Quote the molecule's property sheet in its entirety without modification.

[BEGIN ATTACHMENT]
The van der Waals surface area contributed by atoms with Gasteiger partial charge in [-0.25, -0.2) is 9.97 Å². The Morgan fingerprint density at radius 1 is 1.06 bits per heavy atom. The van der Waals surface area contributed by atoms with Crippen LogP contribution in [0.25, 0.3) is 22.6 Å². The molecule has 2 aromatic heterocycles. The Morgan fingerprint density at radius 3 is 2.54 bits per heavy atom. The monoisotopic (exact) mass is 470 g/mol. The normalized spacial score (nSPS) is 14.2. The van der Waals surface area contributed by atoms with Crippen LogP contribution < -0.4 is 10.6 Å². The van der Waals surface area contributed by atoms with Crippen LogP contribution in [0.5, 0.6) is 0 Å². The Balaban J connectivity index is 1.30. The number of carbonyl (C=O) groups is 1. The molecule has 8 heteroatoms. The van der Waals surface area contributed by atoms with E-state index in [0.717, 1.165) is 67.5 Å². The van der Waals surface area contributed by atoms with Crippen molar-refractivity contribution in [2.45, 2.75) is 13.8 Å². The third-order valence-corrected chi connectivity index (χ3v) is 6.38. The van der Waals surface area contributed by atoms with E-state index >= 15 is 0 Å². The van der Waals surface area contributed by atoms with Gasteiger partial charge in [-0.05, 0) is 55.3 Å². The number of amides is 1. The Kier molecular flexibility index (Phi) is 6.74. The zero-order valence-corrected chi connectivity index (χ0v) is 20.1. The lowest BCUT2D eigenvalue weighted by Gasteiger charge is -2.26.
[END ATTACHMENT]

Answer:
The van der Waals surface area contributed by atoms with Gasteiger partial charge in [-0.25, -0.2) is 9.97 Å². The Morgan fingerprint density at radius 1 is 1.06 bits per heavy atom. The van der Waals surface area contributed by atoms with Crippen LogP contribution in [0.25, 0.3) is 22.6 Å². The molecule has 2 aromatic heterocycles. The Morgan fingerprint density at radius 3 is 2.54 bits per heavy atom. The monoisotopic (exact) mass is 470 g/mol. The normalized spacial score (nSPS) is 14.2. The van der Waals surface area contributed by atoms with Crippen LogP contribution < -0.4 is 10.6 Å². The van der Waals surface area contributed by atoms with Crippen LogP contribution in [0.5, 0.6) is 0 Å². The Balaban J connectivity index is 1.30. The number of carbonyl (C=O) groups is 1. The molecule has 8 heteroatoms. The van der Waals surface area contributed by atoms with E-state index in [0.717, 1.165) is 67.5 Å². The van der Waals surface area contributed by atoms with Crippen molar-refractivity contribution in [2.45, 2.75) is 13.8 Å². The third-order valence-corrected chi connectivity index (χ3v) is 6.38. The van der Waals surface area contributed by atoms with E-state index >= 15 is 0 Å². The van der Waals surface area contributed by atoms with Gasteiger partial charge in [-0.05, 0) is 55.3 Å². The number of amides is 1. The Kier molecular flexibility index (Phi) is 6.74. The zero-order valence-corrected chi connectivity index (χ0v) is 20.1. The lowest BCUT2D eigenvalue weighted by Gasteiger charge is -2.26.